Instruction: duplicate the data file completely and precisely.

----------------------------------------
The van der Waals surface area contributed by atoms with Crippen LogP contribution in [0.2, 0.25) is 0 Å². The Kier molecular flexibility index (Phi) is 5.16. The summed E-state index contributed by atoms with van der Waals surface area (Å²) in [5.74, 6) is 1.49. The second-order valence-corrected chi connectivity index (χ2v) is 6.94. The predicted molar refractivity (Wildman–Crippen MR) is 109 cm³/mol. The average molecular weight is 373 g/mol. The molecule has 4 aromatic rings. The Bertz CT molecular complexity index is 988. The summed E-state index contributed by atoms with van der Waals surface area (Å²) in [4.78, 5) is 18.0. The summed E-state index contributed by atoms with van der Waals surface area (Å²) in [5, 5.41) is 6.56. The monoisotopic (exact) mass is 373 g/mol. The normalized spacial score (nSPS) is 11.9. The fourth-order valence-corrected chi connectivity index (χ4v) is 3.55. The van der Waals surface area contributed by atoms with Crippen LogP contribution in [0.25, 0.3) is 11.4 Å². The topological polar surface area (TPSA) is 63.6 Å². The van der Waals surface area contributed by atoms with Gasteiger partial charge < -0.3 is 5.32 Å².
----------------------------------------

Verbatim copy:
The van der Waals surface area contributed by atoms with Crippen LogP contribution in [0.2, 0.25) is 0 Å². The Kier molecular flexibility index (Phi) is 5.16. The summed E-state index contributed by atoms with van der Waals surface area (Å²) in [5.74, 6) is 1.49. The second-order valence-corrected chi connectivity index (χ2v) is 6.94. The predicted molar refractivity (Wildman–Crippen MR) is 109 cm³/mol. The average molecular weight is 373 g/mol. The molecule has 4 aromatic rings. The Bertz CT molecular complexity index is 988. The summed E-state index contributed by atoms with van der Waals surface area (Å²) in [4.78, 5) is 18.0. The summed E-state index contributed by atoms with van der Waals surface area (Å²) in [5, 5.41) is 6.56. The monoisotopic (exact) mass is 373 g/mol. The normalized spacial score (nSPS) is 11.9. The fourth-order valence-corrected chi connectivity index (χ4v) is 3.55. The van der Waals surface area contributed by atoms with Crippen LogP contribution in [0.25, 0.3) is 11.4 Å². The topological polar surface area (TPSA) is 63.6 Å². The van der Waals surface area contributed by atoms with Gasteiger partial charge < -0.3 is 5.32 Å².